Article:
I’m posting this slightly out of order, as we’ve had a bit of a delay on getting a post for chapter 8.
In this, the final meditation on a patristic figure, Carter claims that the theology of Maximus the Confessor provides a model for anti-colonial theology, insofar as he recognizes “tyranny” as a core manifestation of sin. For Carter, this means that he is a subversive theologian, reading against the dominant social order, in a way that he claims is similar to the theological style he has uncovered in the antebellum slave narratives he investigates in part III of the book.
The bulk of his argument is taken up with demonstrating that Maximus’s theology is premised on a mutual openness between God and creation that then issues into a mutual openness among created beings — a logic that is counter to the self-enclosed and self-worshipping logic of modern racial thought, in which white supremacy claims to define all others while remaining self-defined. As an exposition of Maximus’s theology, this is very interesting and compelling and in fact makes me want to return to Maximus and study him further.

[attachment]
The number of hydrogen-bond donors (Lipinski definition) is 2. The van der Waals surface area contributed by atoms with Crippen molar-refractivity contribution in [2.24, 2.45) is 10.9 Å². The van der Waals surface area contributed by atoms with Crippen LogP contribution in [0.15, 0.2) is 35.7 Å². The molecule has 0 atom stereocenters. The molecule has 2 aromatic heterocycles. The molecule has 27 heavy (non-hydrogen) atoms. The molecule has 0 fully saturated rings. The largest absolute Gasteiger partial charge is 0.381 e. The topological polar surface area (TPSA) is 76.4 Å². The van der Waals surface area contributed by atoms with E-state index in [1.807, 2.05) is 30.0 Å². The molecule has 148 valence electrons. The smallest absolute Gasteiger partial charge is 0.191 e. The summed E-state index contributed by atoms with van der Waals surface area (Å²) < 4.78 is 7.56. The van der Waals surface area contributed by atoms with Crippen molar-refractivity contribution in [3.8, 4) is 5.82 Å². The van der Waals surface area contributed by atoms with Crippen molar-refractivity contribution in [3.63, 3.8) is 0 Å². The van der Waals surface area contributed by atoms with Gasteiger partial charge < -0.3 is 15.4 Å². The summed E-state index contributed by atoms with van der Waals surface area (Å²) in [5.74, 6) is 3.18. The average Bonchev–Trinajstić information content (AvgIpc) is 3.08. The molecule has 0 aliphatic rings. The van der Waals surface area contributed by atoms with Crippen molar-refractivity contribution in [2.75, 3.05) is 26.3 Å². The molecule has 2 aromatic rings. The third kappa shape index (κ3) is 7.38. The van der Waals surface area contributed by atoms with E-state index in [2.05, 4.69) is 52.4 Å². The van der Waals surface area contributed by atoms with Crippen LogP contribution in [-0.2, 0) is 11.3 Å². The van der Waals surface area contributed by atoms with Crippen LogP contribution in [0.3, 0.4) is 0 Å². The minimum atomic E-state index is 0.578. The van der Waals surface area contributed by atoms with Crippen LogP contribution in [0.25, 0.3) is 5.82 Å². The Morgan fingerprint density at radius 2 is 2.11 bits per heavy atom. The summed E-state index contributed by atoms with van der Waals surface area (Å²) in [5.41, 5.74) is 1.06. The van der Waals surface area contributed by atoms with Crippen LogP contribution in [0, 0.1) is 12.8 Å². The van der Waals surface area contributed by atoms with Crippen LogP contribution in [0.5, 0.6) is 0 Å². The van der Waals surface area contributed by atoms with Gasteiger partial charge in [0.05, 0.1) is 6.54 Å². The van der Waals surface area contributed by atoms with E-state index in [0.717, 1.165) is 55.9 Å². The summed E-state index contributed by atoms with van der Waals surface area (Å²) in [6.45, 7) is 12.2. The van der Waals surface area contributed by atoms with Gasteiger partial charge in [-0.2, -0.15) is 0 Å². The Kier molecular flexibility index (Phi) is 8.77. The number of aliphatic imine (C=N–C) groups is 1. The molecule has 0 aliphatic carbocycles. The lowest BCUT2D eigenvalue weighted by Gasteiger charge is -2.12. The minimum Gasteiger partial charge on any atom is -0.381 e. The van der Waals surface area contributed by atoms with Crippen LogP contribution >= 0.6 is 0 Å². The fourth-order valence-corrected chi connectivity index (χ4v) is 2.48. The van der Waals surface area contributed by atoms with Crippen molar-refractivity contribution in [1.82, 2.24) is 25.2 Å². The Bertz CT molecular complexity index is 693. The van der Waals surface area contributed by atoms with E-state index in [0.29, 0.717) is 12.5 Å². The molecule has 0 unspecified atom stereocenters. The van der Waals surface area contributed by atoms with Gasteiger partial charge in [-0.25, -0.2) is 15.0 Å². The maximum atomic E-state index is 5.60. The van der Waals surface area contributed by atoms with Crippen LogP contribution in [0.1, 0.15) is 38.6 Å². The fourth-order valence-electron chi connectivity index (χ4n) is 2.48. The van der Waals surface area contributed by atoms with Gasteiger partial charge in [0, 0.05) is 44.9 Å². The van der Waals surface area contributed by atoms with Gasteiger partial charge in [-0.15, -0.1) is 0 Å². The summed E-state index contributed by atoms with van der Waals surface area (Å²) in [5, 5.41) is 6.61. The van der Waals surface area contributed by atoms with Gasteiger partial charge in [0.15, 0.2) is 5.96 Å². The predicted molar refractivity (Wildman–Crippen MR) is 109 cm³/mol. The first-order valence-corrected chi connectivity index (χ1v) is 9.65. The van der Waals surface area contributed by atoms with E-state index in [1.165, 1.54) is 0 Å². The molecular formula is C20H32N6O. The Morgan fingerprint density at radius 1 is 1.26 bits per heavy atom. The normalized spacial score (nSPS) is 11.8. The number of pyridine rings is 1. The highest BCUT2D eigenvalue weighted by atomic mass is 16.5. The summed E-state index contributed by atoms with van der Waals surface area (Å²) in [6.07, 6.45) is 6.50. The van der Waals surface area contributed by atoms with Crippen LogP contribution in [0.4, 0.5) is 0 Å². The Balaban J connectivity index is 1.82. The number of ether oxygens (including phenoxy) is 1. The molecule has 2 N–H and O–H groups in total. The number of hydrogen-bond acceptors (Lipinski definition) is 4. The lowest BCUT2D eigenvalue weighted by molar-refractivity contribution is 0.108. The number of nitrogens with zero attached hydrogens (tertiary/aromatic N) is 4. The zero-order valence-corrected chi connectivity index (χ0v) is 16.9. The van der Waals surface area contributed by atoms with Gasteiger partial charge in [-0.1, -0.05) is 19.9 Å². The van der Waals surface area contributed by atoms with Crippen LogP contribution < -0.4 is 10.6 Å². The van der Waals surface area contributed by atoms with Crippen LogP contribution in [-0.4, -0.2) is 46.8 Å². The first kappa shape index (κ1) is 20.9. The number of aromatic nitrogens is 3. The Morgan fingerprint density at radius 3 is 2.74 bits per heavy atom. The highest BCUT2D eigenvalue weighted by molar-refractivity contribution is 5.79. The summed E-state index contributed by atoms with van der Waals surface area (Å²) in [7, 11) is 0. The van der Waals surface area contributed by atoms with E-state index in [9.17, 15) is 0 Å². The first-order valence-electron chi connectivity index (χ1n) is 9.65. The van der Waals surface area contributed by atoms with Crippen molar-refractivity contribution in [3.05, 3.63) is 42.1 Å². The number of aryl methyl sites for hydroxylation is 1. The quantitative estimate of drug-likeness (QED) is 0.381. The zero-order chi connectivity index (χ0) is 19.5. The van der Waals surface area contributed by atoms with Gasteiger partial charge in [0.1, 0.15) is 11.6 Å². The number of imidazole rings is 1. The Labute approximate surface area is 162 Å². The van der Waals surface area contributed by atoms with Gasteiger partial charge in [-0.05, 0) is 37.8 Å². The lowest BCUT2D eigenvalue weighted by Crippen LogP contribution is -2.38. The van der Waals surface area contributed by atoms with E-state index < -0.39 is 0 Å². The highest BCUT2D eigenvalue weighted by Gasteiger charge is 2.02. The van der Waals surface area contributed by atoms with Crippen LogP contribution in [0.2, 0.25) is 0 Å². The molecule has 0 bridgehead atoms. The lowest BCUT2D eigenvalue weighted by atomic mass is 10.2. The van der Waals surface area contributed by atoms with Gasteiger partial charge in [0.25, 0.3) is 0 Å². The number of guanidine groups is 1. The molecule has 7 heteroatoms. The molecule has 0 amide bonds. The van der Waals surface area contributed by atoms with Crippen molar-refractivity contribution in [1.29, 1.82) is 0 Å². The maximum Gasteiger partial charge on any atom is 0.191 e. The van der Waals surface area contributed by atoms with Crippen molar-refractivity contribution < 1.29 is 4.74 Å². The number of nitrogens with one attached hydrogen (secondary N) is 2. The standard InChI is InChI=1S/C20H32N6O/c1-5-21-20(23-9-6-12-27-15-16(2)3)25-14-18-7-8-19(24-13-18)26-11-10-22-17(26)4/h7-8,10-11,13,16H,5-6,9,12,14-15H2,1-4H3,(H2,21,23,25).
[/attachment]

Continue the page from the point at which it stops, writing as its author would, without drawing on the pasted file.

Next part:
There are several weaknesses in this postlude, however, which are symptomatic of some questionable aspects of the larger argument of the book. Read the rest of this entry »